As Dr. Paradise had pointed out in an earlier session, Sean is intimidated by Dr. Nowzaradan as an authority figure and it is quite possible that Dr. Paradise has become a similar authority figure, which means he is also to be avoided as much as possible.  Why? Because both of them will hold him accountable for his overeating and poor eating choices. This is part of the danger involved with the Taking a Break scenario: once you have indulged until you feel safe, you have to deal with the consequences of your indulgences, which is usually weight gain! I am actually involved in the process of extricating myself from my own particular Honey Trap, so I know it’s not easy and it’s more than a little humiliating!

However, Sean continues to avoid both of his doctors because he’s ‘taking a break to get back on his feet’ but actually he is spending a lot of time sitting down.  I don’t mean to be flippant, because one of his complaints is how difficult it is to move around.  For those of us who have seen the earlier episodes, this is the second Red Flag! The last time Sean complained about how hard it was to move around, he’d gained almost 100 lbs, reaching a mind-boggling 1003 lbs.  When his mother passed away, Sean was fairly mobile in the 500’s but when he went back to see Dr. Nowzaradan, he was essentially 600 lbs again.  Anyone who has been overweight knows we don’t need to gain 100 lbs or be 600 lbs to notice unpleasant changes in our bodies.  When our knees ache a little more, when our pants or tops are a bit too tight, when we feel a little winded walking across the big parking lot– that’s our body telling us we’re carrying too much weight! When ‘squeaking by’ the file cabinets really is ‘squeaking,’ we know we’ve put on a few pounds.  This is when we need to stop talking about losing weight and start doing something about it!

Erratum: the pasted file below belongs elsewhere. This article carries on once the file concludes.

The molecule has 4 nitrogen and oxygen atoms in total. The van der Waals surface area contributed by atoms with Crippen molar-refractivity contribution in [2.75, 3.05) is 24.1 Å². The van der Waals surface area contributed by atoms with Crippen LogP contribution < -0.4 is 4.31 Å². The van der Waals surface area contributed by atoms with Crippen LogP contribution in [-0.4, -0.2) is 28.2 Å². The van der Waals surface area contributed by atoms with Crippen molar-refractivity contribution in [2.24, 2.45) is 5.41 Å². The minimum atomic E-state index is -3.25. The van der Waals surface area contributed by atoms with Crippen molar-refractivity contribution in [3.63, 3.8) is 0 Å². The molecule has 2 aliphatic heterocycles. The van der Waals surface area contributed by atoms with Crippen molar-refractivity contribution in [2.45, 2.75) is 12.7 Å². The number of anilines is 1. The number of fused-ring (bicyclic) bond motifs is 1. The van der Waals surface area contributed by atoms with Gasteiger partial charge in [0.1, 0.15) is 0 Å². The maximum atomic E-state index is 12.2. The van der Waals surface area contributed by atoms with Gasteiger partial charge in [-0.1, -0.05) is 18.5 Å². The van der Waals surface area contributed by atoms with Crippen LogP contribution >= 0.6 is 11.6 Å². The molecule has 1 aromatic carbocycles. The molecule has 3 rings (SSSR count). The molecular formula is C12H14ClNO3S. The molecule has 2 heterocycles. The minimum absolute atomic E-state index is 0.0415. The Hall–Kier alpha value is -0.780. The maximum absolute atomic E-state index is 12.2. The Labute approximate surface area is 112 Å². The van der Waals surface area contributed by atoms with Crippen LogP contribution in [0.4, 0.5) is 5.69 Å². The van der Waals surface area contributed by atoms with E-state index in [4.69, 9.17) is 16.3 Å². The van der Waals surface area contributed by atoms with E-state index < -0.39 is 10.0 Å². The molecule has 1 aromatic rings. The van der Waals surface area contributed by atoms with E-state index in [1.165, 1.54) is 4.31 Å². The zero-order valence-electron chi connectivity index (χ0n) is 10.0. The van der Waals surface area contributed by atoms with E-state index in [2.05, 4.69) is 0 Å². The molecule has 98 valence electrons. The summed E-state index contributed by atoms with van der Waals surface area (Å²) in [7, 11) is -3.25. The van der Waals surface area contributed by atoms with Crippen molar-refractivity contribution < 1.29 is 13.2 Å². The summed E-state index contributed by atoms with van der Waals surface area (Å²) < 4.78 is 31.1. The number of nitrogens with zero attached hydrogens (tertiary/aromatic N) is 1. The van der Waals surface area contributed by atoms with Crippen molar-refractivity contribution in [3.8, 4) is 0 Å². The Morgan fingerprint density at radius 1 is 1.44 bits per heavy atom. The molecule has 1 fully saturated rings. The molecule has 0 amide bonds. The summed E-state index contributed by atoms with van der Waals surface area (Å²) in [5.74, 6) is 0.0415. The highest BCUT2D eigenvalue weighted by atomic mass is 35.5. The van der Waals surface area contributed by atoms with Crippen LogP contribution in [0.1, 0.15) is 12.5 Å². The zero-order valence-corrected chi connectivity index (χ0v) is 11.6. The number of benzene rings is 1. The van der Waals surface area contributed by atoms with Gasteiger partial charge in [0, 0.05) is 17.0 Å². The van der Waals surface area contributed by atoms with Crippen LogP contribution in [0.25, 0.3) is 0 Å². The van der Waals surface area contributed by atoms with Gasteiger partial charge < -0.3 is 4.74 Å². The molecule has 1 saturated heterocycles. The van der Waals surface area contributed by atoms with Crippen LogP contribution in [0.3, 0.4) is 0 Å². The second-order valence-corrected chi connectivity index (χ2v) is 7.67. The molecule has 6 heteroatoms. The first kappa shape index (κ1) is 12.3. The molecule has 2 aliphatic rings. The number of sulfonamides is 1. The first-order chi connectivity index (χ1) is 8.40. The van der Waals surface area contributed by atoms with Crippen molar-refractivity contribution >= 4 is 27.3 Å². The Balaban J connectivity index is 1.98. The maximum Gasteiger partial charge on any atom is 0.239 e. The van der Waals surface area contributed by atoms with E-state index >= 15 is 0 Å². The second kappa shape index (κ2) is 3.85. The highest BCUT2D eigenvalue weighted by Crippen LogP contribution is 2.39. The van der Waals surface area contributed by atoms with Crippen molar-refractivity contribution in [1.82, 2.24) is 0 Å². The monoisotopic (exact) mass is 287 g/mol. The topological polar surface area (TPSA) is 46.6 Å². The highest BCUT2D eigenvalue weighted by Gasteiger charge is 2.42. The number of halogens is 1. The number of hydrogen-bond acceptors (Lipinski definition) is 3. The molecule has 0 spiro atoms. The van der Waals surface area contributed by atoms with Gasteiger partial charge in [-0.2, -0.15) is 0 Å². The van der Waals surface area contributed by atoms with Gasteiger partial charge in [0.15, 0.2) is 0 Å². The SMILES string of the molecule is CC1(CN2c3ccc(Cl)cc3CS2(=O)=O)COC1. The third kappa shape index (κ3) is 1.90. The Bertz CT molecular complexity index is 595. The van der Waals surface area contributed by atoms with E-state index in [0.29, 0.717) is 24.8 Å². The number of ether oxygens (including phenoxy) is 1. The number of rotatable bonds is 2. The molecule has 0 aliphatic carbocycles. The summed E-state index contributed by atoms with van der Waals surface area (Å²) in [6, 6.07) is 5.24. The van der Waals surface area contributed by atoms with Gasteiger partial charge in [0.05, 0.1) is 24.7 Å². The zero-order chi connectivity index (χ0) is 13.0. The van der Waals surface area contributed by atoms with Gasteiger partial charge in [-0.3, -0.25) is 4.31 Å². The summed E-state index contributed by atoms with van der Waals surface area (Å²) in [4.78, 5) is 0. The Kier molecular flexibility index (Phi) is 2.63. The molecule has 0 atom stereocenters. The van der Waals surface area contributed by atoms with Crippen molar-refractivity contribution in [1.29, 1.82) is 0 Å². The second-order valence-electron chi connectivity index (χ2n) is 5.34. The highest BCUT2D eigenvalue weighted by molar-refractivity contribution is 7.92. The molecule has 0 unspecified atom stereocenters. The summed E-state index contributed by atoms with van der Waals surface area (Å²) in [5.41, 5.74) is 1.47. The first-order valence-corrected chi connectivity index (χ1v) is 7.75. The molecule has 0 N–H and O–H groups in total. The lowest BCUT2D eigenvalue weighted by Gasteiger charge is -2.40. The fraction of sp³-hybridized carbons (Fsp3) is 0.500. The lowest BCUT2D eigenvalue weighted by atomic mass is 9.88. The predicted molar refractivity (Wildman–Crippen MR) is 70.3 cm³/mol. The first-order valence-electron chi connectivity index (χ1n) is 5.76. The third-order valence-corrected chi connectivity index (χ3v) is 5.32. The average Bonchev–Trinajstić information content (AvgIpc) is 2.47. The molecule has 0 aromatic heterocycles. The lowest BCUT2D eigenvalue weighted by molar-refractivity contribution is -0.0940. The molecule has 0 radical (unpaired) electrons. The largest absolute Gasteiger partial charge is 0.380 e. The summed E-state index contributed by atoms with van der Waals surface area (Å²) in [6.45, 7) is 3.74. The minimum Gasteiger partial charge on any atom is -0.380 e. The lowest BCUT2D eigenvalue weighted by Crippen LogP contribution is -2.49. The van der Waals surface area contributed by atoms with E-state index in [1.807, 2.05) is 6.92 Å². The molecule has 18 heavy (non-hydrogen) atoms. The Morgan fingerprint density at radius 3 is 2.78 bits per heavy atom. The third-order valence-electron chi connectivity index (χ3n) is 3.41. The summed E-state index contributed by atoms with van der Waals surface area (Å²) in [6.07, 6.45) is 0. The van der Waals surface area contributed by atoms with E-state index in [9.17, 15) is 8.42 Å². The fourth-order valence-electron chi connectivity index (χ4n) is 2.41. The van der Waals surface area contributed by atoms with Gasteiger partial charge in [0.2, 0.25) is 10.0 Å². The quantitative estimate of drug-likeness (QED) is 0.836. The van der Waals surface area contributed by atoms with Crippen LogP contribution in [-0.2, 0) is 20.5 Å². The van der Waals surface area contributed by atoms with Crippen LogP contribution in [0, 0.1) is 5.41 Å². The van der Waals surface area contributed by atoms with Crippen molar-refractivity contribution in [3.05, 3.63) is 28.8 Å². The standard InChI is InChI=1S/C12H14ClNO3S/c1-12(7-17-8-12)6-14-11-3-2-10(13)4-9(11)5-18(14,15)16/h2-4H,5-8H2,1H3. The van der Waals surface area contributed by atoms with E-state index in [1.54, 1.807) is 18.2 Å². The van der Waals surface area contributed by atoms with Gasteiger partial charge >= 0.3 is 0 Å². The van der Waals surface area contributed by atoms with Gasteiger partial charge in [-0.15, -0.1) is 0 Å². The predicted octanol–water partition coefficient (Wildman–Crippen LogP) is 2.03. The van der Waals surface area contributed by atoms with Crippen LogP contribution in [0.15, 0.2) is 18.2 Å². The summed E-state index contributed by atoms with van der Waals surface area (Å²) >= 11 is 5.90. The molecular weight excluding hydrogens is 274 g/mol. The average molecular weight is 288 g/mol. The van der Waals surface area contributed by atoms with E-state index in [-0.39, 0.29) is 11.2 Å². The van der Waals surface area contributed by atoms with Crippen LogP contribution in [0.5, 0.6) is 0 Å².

For Sean, the first clue is that it’s harder to get around.  This is where Dr. Nowzaradan essentially gives him the pass on his weight gain, but rather than take action during his housing crisis– an admittedly difficult situation– Sean continues eating badly and overeating.  By the time the situation is resolved (a couple months), Sean is having a very hard time moving around.  He is content to sit on his new chair with a sheet spread over his lap so he doesn’t have to get dressed with a bucket to function as his toilet ‘when it gets too hard to get to the bathroom.’  As he opens the door to get his pizza, ‘dressed’ only in the sheet, he admits it’s not on his diet, but he really needs to take a break right now.  He laments that the Personal Care Assistant doesn’t come every day like she’s supposed to and on the days she doesn’t come “my bucket doesn’t get emptied.” He called Dr. Nowzaradan primarily to get the Personal Care Assistant assigned but also about the rashes on his skin becoming worse due to his lack of poor hygiene (which Sean denies)  because bathing has also become much more difficult. How much clearer can it be that he needs to stop talking about “going to get back on the diet” and just do it already?!